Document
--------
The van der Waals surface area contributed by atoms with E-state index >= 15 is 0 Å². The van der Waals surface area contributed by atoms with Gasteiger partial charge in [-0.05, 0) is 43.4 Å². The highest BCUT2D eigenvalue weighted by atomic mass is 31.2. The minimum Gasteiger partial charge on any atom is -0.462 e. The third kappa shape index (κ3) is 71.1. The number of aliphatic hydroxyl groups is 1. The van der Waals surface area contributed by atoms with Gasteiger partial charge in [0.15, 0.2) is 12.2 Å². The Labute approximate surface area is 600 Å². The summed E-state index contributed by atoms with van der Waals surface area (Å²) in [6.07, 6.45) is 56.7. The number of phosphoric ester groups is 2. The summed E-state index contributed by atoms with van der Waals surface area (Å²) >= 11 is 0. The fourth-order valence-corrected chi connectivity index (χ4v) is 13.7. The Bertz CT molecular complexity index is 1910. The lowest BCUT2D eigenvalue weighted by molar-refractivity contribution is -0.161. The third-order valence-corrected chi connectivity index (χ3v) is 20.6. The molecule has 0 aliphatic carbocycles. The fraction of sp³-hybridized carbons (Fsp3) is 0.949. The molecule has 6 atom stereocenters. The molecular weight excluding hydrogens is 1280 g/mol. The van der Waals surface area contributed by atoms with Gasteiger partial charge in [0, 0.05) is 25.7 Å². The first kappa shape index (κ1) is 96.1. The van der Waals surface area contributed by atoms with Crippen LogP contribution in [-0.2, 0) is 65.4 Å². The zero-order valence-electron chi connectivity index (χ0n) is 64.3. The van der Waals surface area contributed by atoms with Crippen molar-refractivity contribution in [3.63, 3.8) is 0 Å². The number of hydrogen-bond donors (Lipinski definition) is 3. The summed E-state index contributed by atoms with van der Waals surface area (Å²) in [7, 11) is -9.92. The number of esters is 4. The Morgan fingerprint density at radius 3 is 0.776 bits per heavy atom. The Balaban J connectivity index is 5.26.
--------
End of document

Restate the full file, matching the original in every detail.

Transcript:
The van der Waals surface area contributed by atoms with E-state index >= 15 is 0 Å². The van der Waals surface area contributed by atoms with Gasteiger partial charge in [-0.05, 0) is 43.4 Å². The highest BCUT2D eigenvalue weighted by atomic mass is 31.2. The minimum Gasteiger partial charge on any atom is -0.462 e. The third kappa shape index (κ3) is 71.1. The number of aliphatic hydroxyl groups is 1. The van der Waals surface area contributed by atoms with Gasteiger partial charge in [0.15, 0.2) is 12.2 Å². The Labute approximate surface area is 600 Å². The summed E-state index contributed by atoms with van der Waals surface area (Å²) in [6.07, 6.45) is 56.7. The number of phosphoric ester groups is 2. The summed E-state index contributed by atoms with van der Waals surface area (Å²) >= 11 is 0. The fourth-order valence-corrected chi connectivity index (χ4v) is 13.7. The Bertz CT molecular complexity index is 1910. The lowest BCUT2D eigenvalue weighted by molar-refractivity contribution is -0.161. The third-order valence-corrected chi connectivity index (χ3v) is 20.6. The molecule has 0 aliphatic carbocycles. The fraction of sp³-hybridized carbons (Fsp3) is 0.949. The molecule has 6 atom stereocenters. The molecular weight excluding hydrogens is 1280 g/mol. The van der Waals surface area contributed by atoms with Gasteiger partial charge in [0, 0.05) is 25.7 Å². The first kappa shape index (κ1) is 96.1. The van der Waals surface area contributed by atoms with Crippen LogP contribution in [-0.2, 0) is 65.4 Å². The zero-order valence-electron chi connectivity index (χ0n) is 64.3. The van der Waals surface area contributed by atoms with Crippen molar-refractivity contribution in [3.63, 3.8) is 0 Å². The number of hydrogen-bond donors (Lipinski definition) is 3. The summed E-state index contributed by atoms with van der Waals surface area (Å²) in [7, 11) is -9.92. The number of esters is 4. The Morgan fingerprint density at radius 3 is 0.776 bits per heavy atom. The Balaban J connectivity index is 5.26.